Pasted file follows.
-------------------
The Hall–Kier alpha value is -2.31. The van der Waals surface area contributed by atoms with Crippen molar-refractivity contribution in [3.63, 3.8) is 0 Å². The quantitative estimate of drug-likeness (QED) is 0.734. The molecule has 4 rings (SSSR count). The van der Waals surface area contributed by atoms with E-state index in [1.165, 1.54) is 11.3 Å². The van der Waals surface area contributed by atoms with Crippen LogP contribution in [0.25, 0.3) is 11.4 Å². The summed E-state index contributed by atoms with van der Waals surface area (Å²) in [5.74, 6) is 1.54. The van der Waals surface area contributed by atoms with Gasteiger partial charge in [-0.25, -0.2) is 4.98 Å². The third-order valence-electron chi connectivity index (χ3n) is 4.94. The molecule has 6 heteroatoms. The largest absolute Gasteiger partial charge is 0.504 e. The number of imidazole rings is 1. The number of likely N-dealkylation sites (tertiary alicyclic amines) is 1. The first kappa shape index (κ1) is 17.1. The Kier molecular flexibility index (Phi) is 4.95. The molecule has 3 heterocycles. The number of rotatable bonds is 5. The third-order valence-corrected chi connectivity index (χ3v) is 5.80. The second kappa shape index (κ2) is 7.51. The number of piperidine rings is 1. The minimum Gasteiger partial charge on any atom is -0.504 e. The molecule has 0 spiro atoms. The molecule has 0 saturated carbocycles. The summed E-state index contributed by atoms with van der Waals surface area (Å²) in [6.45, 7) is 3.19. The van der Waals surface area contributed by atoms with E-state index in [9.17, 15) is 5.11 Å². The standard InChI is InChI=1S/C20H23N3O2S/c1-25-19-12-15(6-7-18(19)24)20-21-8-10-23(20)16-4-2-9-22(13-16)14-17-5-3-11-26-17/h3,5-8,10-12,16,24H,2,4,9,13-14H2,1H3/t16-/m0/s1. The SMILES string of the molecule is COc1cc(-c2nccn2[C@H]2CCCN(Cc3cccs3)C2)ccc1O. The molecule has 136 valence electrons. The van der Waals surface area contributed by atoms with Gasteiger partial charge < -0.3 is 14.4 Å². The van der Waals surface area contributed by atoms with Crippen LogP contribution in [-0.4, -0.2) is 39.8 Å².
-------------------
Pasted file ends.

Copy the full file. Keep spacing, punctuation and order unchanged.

The Hall–Kier alpha value is -2.31. The van der Waals surface area contributed by atoms with Crippen molar-refractivity contribution in [3.63, 3.8) is 0 Å². The quantitative estimate of drug-likeness (QED) is 0.734. The molecule has 4 rings (SSSR count). The van der Waals surface area contributed by atoms with E-state index in [1.165, 1.54) is 11.3 Å². The van der Waals surface area contributed by atoms with Crippen LogP contribution in [0.25, 0.3) is 11.4 Å². The summed E-state index contributed by atoms with van der Waals surface area (Å²) in [5.74, 6) is 1.54. The van der Waals surface area contributed by atoms with Gasteiger partial charge in [-0.25, -0.2) is 4.98 Å². The third-order valence-electron chi connectivity index (χ3n) is 4.94. The molecule has 6 heteroatoms. The largest absolute Gasteiger partial charge is 0.504 e. The number of imidazole rings is 1. The number of likely N-dealkylation sites (tertiary alicyclic amines) is 1. The first kappa shape index (κ1) is 17.1. The Kier molecular flexibility index (Phi) is 4.95. The molecule has 3 heterocycles. The number of rotatable bonds is 5. The third-order valence-corrected chi connectivity index (χ3v) is 5.80. The second kappa shape index (κ2) is 7.51. The number of piperidine rings is 1. The minimum Gasteiger partial charge on any atom is -0.504 e. The molecule has 0 spiro atoms. The molecule has 0 saturated carbocycles. The summed E-state index contributed by atoms with van der Waals surface area (Å²) in [6.45, 7) is 3.19. The van der Waals surface area contributed by atoms with E-state index in [9.17, 15) is 5.11 Å². The standard InChI is InChI=1S/C20H23N3O2S/c1-25-19-12-15(6-7-18(19)24)20-21-8-10-23(20)16-4-2-9-22(13-16)14-17-5-3-11-26-17/h3,5-8,10-12,16,24H,2,4,9,13-14H2,1H3/t16-/m0/s1. The SMILES string of the molecule is COc1cc(-c2nccn2[C@H]2CCCN(Cc3cccs3)C2)ccc1O. The molecule has 136 valence electrons. The van der Waals surface area contributed by atoms with Gasteiger partial charge < -0.3 is 14.4 Å². The van der Waals surface area contributed by atoms with Crippen LogP contribution in [-0.4, -0.2) is 39.8 Å².